Untangling Nested Code

There is code out there that is ugly. I mean really ugly. I know, can you believe it? But it's true. One such example of really ugly code is code that has lots of deeply nested calls. The tests are trying to test a dozen different methods in every case. The methods look so simple with just a few lines and a few calls. And then those methods called have a few lines and a few calls. And then again, a dozen or more different calls deep.

We want to use private helper methods to make our code clearer and cleaner. Calling methods is also largely what programming is about. But sometimes we overdo it. Deep call hierarchies are difficult to follow and they can mask what the code is really doing. Each call means that we have to look all over a class to see what actually happens. This makes debugging hard. This makes testing even harder.

Say we have the following code:

class DataLoader { void loadNationalData(Nation nation, int year, DataReader reader) { for (State state : natio…

Break Down Code to Make It DRYer

We are always looking to make our code DRYer. Code that is not repeated is easier to maintain. We can make a change in just one place rather than hunting for different incarnations in many different places. Making code DRYer is not always easy, and sometimes how to remove the duplication is not apparent.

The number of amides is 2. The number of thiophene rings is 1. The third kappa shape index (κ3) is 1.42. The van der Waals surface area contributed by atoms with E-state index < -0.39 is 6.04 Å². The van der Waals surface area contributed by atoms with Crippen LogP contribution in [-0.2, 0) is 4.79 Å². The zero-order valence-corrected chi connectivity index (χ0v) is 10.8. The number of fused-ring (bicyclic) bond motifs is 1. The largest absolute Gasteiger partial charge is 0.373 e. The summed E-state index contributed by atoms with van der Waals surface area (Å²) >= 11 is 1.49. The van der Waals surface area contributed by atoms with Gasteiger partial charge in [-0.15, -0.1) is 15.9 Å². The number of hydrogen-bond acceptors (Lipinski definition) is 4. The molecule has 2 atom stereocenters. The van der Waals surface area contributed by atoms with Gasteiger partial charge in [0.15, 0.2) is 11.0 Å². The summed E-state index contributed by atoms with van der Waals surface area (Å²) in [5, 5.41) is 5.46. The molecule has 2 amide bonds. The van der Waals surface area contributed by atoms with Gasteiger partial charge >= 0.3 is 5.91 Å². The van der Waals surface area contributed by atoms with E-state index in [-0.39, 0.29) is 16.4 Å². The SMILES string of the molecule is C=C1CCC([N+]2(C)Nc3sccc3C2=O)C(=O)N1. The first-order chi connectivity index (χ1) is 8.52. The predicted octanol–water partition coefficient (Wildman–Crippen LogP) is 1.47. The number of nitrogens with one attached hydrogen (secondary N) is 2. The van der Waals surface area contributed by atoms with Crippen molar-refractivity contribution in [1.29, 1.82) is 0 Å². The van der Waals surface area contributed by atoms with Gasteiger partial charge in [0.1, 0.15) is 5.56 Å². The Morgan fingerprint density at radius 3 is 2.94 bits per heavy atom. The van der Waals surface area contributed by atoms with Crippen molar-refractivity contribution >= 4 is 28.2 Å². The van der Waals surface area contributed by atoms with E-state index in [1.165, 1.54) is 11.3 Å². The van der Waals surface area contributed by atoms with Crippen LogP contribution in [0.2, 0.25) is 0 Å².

Let's say we have the following two functions:

public List<Stats> processLines(File file) { List<Stats> stats = new ArrayList<>(); for (String line : lines(file)) { Data data = extractDataFrom(line); Stats dataStats = calculateStatsFor(data); stats.add(dataStats); } return stats; } public List<Stats> processLines(List<File> files) { List<Stats> stats = new ArrayList<>(); int fileNumber = 0; for (File file : files) { for (String line : lines(file)) { Data data = extractDataFrom(line, fileNumber); Stats dataStats = calculateStatsFor(data); st…

Every Case Is Special

Special cases are everywhere. This one little thing has to work this other way. Soon, there is an if/else chain twenty conditions long. Worse, that if/else chain is embedded in another chain of twelve conditions, all in one happy method. The next person making a kind of change has to tack on another condition and hope nothing blows up.